Hand in Glove: Shopping for Resources (and Inspiration) in Unlikely Places

We are in the throes of what I would consider the tough part of this build (at least for me): making sure the technical requirements are aligned with the actual construction which is about to hit full throttle. It has made pulling the trigger a little tough at times as I am scared to death of doing something wrong that will result in a costly error (or of equal concern, will illicit an “I told you so” or “what were you thinking?” from my sweet but less engaged husband). As someone who probably shouldn’t be acting as her own general contractor, I am learning a lot but hopefully not at the cost of making a horrific mistake along the way.

One area I do consider to be a personal strength, however, is in finding those over-clichéd “diamonds in the rough.” These might be items we can use in the construction of the house or as part of the décor once the structure is finally complete. No matter where I am, I seem to have an uncanny ability to unearth items that others might not give a second look and imagine “what if?” Sometimes that can result in an interesting but unusable relic that I need to then unload at the end of a project but generally I do make things work in a way that makes people smile or at least say “I would never have thought of that.”

Finds for this house have been sourced from places as diverse as Craigslist, the Habitat for Humanity ReStore and an out of the way booth in a local antique mall. For example, I knew that I wanted a big soaking tub for the master bedroom. I thought the internet might be a source to find such an item at a reasonable price. At a minimum I was sure that surfing the web would at least give me a point of reference in regard to pricing before hitting the traditional stores and outlets.

But the treasure I unearthed after doing a quick search using the term “vintage claw foot tub” was mesmerizing, both in terms of its appearance and back story. An entry came up near the top of my search results that referenced  a “steam punk” tub, a unique juxtaposition that compelled me to at least click through and see what appeared at the other end. Imagine my surprise when the image that popped up showed a steel tub with a rusted exterior patina sitting atop three metal wheels. The description authored by its owner on Craigslist, was equally intriguing. This tub was not a creation of an avant garde artist trying to assemble something simultaneously vintage and edgy, as is most often the case with steam punk. In actuality, this tub was the real deal, over 100 years old and found in a factory in the northeast. But what was up with those wheels? I sent a quick note to see if the item was still available (in fact the description mentioned there were several) and to ask some more fundamental questions about functionality and condition.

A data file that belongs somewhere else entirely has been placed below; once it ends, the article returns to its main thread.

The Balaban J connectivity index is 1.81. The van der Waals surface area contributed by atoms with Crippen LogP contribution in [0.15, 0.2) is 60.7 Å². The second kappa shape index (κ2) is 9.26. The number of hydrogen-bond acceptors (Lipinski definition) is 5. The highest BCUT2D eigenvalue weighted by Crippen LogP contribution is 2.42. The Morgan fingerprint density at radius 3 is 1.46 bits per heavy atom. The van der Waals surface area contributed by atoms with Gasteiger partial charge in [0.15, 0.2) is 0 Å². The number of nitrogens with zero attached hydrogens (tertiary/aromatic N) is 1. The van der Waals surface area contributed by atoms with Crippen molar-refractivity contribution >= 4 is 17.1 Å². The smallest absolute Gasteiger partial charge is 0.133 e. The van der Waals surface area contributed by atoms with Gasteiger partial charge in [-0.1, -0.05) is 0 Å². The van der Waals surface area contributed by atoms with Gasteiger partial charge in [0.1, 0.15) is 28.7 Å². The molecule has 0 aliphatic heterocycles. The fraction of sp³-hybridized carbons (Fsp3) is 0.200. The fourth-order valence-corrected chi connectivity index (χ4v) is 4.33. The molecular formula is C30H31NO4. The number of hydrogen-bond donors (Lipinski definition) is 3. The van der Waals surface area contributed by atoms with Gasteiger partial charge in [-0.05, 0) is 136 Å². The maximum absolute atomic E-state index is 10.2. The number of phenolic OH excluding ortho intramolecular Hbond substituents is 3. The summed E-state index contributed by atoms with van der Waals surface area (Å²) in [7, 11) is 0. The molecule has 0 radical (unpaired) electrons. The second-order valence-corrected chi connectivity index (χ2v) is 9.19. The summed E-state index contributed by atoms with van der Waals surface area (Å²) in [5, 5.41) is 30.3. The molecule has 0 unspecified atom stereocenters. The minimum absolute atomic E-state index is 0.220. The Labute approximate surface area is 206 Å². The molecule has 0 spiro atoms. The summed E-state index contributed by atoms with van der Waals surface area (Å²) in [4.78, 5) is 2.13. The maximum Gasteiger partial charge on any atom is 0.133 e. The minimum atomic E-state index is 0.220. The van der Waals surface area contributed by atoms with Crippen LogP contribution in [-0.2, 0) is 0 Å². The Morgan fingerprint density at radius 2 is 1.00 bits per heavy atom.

Baltimore Ben told me that the tubs had been unearthed in a confectionery warehouse. A century ago, the company decided the best way to move their product around the factory floor would be in a container fashioned after an actual soaking tub. So the company brought in a claw foot tub to create a mold and build dozens of the tub transporters. They were used for decades, only retired for a more modern method a couple of years ago.

Ben said that designers from Texas, New York and Atlanta had already bought some of his inventory to use in clients’ homes (as well as their own). I immediately snatched up the tub you see here. I can’t think of anything more fitting than a steel tub for a steel house. We will seal the interior but leave the exterior in all of its rusty, imperfect glory.

Similarly, I remembered seeing some interesting benches months ago at Urban Cottage on Crestwood Boulevard. The benches were created from old car hoods by industrial designer and artist Ethan Sawyer.  I went back to the shop to see if they had any left and scored this fabulous baby blue specimen.

But not all of my finds are vintage or metal clad. In the process of working on Hand in Glove, I have made the Habitat ReStore in Birmingham (as well as Tuscaloosa) a regular stop. Two of my favorite treasures have come from there. In Tuscaloosa, I found this over-sized fish portrait tucked away in a back corner. When I asked the clerk where it had come from, she indicated that a local restaurant had remodeled and donated it as well as other signage to the shop for resale (I also scored a “Flying Fish” sign that day – perfect for the farm as we have a flying bream that soar through the air above our pond on a regular basis). With 24’ ceilings at their highest point, we will need over-sized art to fill some of those walls and I think this guy will do the trick.

In Birmingham, the ReStore was the place I discovered two solid wood vanities complete with countertop and vintage-insprired faucets. With a new coat of paint, cool knobs and small steel legs to give them an updated vibe, they will rock our “everything old is new again” abode.

But for now, it is time to take a deep breath (and a leap of faith) and get back to the grind of getting this house built to store all of our new-found treasures.

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